Didn't Tex Avery do a lot of the voices in his cartoons?
Not as many as is generally believed. Tex was a lovely, funny man and he would talk for hours about his work and animation
history. His memory was pretty good and he was very honest so pretty much everything he said seems to have been true...
...except in one area. Tex said he had done certain voices in his films and he would sometimes replicate his performances for
eager questioners, myself included. Naturally, it got into print several times that he'd supplied the voice of Junior (in the George &
Junior films); that he did Meathead, the dumb dog in Screwball Squirrel; that he occasionally provided Droopy's voice, etc. None of
these is apparently true.
The voices of both George and Junior were done by a gentleman named Dick Nelson, who also did Meathead. Droopy's mush-mouth was
filled by a number of people — primarily Bill Thompson but also Don Messick and Daws Butler. And while it's possible Tex did him for a
line or two, he did not — as has been claimed in print — speak often for Droopy.
In Meatless Flyday, a Warner Brothers cartoon made several years after Tex left the studio, the lead character sounds a lot like
Tex, and he told several of us that he'd done it as a favor to Friz Freleng. It is possible that Tex did go back to WB and record the
role...but in the finished film, the voice in question is that of Cy Kendall, a prominent radio actor of the day.
Tex did do voices occasionally in his films. For instance, he did the evil bulldog in Bad Luck Blackie. He did the
voices that came out of the bottle in Ham-Ateur Night. He was heard as at least one of the bugs that screamed "RAID!" in the animated
commercials for Raid insecticide. There were a number of others — usually snickering or laughing.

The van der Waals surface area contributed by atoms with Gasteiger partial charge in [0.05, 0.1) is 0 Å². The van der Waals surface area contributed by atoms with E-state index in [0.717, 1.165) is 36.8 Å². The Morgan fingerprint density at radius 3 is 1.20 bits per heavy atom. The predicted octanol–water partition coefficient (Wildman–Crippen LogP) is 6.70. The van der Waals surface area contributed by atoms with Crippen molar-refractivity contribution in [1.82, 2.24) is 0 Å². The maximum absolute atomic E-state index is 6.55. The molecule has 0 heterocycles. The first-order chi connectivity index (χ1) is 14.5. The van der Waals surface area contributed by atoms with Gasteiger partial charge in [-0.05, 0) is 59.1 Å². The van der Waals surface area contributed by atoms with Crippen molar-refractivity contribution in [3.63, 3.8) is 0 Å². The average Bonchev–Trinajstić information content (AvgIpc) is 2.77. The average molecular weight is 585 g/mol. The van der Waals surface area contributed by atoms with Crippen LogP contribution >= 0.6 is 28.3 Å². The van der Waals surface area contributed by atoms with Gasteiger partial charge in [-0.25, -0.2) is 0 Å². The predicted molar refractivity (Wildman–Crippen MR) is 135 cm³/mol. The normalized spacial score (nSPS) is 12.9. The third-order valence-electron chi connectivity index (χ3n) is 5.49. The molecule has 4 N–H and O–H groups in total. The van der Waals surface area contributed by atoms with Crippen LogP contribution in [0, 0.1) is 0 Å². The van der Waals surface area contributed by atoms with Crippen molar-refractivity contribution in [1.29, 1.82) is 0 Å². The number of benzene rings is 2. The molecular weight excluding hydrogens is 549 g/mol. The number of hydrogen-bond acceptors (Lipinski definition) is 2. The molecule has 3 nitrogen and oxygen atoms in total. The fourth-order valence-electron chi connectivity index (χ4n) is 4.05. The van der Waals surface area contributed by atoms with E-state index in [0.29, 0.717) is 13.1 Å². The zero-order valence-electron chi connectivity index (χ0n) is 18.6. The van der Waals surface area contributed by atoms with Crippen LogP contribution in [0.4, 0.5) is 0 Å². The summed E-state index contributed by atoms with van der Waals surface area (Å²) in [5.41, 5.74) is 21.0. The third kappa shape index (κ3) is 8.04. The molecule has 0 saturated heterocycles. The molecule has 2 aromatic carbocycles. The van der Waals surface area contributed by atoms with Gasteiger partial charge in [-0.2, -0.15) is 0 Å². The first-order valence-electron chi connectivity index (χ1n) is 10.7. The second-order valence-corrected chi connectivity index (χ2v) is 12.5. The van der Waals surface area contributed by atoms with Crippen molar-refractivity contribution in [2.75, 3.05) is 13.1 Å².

The belief that he did all those other, larger parts probably stems from the fact that he would act out the material when it was
discussed in the office, and would often have a very firm idea of how he wanted a given character to sound. But when it came time to record the
soundtrack, there was really no reason not to engage a professional. Some terrific voice actors were available, they didn't cost much, and Tex
would not have received credit or extra money for playing a part himself.
It was also probably more important to have him listening to and directing the performance than to have him giving it. Certainly,
in some cases, what the actors were doing was imitating — to at least some extent — a voice that Tex performed for them. And
perhaps in one cartoon or another, an extra line had to be recorded later and Tex supplied it for a character that was otherwise performed by someone
So it's easy to see why he might have remembered doing the voice of a given character in some cartoon. But he didn't do it as
often as he recalled.
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